Album reviews: Ed Sheeran | Smashing Pumpkins | HOUSE Of ALL

Awash with all-at-sea metaphors couched in gentle electric and acoustic arrangements, Ed Sheeran’s latest album draws on the troubles of his recent past, writes Fiona Shepherd
Ed Sheeran PIC: Atlantic RecordsEd Sheeran PIC: Atlantic Records
Ed Sheeran PIC: Atlantic Records

Ed Sheeran: - (Atlantic) ***

Smashing Pumpkins: Atum: A Rock Opera in Three Acts (Thirty Tigers) ***

HOUSE Of ALL: HOUSE Of ALL (Tiny Global Productions) ****

Ed Sheeran completes his mathematical series of albums with Subtract, by some way the most downbeat of his blockbusting releases to date – and with fair reason, as the songs were composed as he was grieving for his friend Jamal Edwards, while juggling the huge stresses of his wife’s cancer diagnosis and a court case for plagiarism (which he has just won). The latter two traumas are detailed directly in bonus track Toughest and Sheeran is clear that this collection is about catharsis over commerce.

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Still, it seems likely that these stripped-back songs will land and resonate – Sheeran trades in arithmetic, not trigonometry, after all. Subtract is awash with all-at-sea metaphors couched in gentle electric and acoustic arrangements conceived with producer Aaron Dessner, who also helmed Taylor Swift’s Folklore and Evermore albums.

End of Youth is relatively trenchant, laying out his despair like a Biffy ballad but there is also solace in the limpid electro pop of Dusty as he and his daughter turn to the music of Ms Springfield. Colourblind is a slow waltz on electric piano with pizzicato strings and a nice, nuanced vocal before Sheeran rocks it up slightly on Curtains with broody electric guitar.

The old fashioned piano ballad No Strings has its charms as Sheeran resolves “if we make it through this year, then nothing can break us”. The Hills of Aberfeldy meanwhile could be his bid to (further) ingratiate himself to a Scottish audience – it is certainly a more dignified appropriation of Celtic traditions than Galway Girl but only because it sails close to the tune of Wild Mountain Thyme.

Smashing Pumpkins PIC: Paul ElledgeSmashing Pumpkins PIC: Paul Elledge
Smashing Pumpkins PIC: Paul Elledge

If Sheeran’s troubles drag at under an hour, then buckle up for Smashing Pumpkins’ latest epic – a three-part rock opera comprising 33 tracks which range wildly from the proggy analogue synth march of the title track to the neon synth odysseys Neophyte and Fireflies to the growling, downtuned guitars of Moss and the curt, Sabbath-like chug of Beguiled.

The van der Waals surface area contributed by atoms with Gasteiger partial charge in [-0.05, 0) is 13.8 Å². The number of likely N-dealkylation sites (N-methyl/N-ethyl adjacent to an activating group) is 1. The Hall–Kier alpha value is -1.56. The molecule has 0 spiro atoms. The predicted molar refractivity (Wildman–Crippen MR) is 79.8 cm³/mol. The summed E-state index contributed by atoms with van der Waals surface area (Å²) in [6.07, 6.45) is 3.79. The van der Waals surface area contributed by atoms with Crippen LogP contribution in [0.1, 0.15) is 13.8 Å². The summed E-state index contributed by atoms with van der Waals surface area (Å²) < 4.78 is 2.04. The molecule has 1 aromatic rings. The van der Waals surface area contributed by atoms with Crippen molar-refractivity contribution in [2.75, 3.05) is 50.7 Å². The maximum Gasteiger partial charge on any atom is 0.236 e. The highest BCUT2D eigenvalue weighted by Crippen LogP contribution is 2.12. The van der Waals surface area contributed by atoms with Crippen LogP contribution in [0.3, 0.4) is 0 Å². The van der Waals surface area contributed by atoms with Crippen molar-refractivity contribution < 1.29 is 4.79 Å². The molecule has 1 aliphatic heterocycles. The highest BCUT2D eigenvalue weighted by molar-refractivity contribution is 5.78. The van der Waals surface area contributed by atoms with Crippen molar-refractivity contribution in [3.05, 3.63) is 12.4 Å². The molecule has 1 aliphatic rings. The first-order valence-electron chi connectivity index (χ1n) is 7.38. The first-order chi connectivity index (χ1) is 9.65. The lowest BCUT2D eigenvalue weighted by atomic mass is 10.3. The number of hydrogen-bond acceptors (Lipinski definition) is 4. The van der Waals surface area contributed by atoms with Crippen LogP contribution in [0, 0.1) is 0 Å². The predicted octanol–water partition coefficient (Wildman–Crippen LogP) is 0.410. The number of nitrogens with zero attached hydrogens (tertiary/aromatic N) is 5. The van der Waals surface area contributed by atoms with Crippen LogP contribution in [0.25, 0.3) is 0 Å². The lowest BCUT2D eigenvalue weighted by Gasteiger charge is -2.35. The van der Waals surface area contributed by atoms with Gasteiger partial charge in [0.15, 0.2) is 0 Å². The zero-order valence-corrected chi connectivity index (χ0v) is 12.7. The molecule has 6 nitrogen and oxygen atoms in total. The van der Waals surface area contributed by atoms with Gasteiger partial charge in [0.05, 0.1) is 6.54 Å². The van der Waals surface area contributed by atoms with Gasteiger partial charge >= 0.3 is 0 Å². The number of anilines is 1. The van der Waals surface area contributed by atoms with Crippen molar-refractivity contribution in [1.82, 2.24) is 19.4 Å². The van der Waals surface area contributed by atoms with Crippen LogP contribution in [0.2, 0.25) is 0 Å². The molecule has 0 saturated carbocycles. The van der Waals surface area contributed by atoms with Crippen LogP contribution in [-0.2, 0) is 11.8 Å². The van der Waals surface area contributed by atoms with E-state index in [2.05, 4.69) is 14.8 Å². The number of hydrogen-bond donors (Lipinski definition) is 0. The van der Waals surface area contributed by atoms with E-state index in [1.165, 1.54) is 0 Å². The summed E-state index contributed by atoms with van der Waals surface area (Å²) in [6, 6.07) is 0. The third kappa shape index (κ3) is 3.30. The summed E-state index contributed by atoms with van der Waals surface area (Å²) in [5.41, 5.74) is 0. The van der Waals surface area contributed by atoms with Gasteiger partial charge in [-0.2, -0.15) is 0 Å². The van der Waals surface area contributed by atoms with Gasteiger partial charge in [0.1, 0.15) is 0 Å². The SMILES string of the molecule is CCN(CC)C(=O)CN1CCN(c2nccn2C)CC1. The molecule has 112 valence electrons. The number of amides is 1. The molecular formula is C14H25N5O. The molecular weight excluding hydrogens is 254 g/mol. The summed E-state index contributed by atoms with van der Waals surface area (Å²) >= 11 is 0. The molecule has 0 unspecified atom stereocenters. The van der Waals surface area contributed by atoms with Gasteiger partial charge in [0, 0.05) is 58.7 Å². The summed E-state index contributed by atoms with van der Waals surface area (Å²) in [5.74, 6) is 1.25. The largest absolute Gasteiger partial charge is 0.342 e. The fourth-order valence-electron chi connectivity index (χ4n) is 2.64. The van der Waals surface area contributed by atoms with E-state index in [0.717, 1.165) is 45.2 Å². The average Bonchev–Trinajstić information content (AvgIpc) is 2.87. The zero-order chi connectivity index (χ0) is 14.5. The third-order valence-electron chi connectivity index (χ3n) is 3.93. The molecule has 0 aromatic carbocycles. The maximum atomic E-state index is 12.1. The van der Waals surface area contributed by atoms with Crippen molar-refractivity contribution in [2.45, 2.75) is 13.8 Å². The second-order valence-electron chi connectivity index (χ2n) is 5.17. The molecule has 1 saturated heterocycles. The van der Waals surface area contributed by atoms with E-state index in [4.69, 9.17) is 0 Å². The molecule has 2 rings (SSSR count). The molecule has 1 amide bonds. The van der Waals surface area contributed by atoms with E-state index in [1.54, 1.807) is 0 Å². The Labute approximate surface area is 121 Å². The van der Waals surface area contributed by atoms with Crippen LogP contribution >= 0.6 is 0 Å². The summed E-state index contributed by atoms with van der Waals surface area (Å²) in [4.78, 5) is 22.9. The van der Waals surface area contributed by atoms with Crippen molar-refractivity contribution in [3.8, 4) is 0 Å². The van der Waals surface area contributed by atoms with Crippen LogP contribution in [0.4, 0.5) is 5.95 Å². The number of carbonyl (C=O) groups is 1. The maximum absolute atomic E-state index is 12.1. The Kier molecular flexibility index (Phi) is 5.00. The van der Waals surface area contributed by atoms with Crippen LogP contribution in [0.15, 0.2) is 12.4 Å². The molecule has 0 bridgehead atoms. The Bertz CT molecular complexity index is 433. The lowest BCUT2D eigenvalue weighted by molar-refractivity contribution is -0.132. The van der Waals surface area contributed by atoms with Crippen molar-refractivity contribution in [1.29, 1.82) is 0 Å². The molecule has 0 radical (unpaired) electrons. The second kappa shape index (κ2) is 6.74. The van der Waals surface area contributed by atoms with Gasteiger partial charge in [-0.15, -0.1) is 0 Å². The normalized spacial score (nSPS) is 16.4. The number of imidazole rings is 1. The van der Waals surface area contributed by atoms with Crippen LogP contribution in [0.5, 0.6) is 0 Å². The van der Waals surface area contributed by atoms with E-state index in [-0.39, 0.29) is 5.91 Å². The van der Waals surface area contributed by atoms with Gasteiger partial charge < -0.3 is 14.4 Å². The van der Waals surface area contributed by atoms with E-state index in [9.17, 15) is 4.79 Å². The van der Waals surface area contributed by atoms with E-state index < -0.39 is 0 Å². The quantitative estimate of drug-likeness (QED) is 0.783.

Frontman Billy Corgan’s vocals continue to grate, rather impeding any intended narrative arc for Atum’s protagonist Shiny – the latest incarnation of Zero and Glass who were respectively featured on previous Pumpkins concept albums Melon Collie & the Infinite Sadness and Machina/The Machines of God.

Acts I and II have already been released but much of the fun has been reserved for the third instalment, including the hokey pomp rock of That Which Animates The Spirit, the Vangelis vibes of the nine-minute Intergalactic and the ecclesiastical utterances on Of Wings. Apparently, Corgan would like to adapt Atum as a stage musical – you have been warned.

The knowingly monikered HOUSE Of ALL are a former Fall members supergroup featuring original guitarist Martin Bramah and long-serving bassist Steve Hanley among others. Their self-titled debut is an homage of sorts – check out the punk Wall of Sound drums, sinewy bassline and Mark E Smith-like delivery of Magic Sound, with its droll reference to “the Bay City Pistols”. It may not be Smith and yer granny on bongos but it’s a welcome reunion for some ace post-punk players.


Schubert: Symphonies, Volume 3 (Chandos) ****

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Volume 3 of Edward Gardner’s Schubert symphonic cycle with the City of Birmingham Symphony Orchestra takes us straight back to the beginning, with the composer’s youthfully agile First Symphony. The music explodes with freshness, virility, more Haydn and Beethoven at this stage in Schubert’s symphonic journey. Gardner’s way with the orchestra he once presided over as principal guest conductor is direct, no-nonsense, with a robustness that is nonetheless unfailingly sympathetic to the music’s sprightly, lyrical essence. The exuberant finale could so easily pass for gleeful Mozartian opera. Gardner then skips to the “Tragic” Fourth Symphony, the brooding rumination of its opening bars refreshingly discarded by the radiance in the ensuing Allegro vivace and the irrepressible colour and depth that light up the remainder of a truly arresting performance. The Overture to Schubert’s opera Fierrabras, dating from later than even the “Unfinished” Symphony, provides a pungent postcript, wholesome, eloquent and dramatic. Ken Walton


Gabriel Latchin Trio: Viewpoint (Alys Jazz) ****

An established presence on the UK circuit, London-based pianist Gabriel Latchin brings a real freshness to the piano trio format with 11 of his own compositions – exemplary, straight-ahead piano jazz, delivered with crisp, unhurried purpose with the peerless assistance of bassist Jeremy Brown and US drummer Joe Farnsworth. Latchin can grab you with a slick hook, such as the opening Says Who? or the irresistible groove to Train of Thought, while Farnsworth’s brushes skitter and whirr their way through the exuberantly up-tempo Stitch In Time. There’s the affectionate, thoughtful balladry of A Mother’s Love, while bass and drums lay down a taut opening flicker that recurs through the otherwise strolling Rest and Be Thankful. Tributes to Latchin’s heroes include O Mito – a rollicking tribute to João Gilberto – as well as a nicely strutting nod to the late Cedar Walton and a warmly expansive Song for Herbie. Jim Gilchrist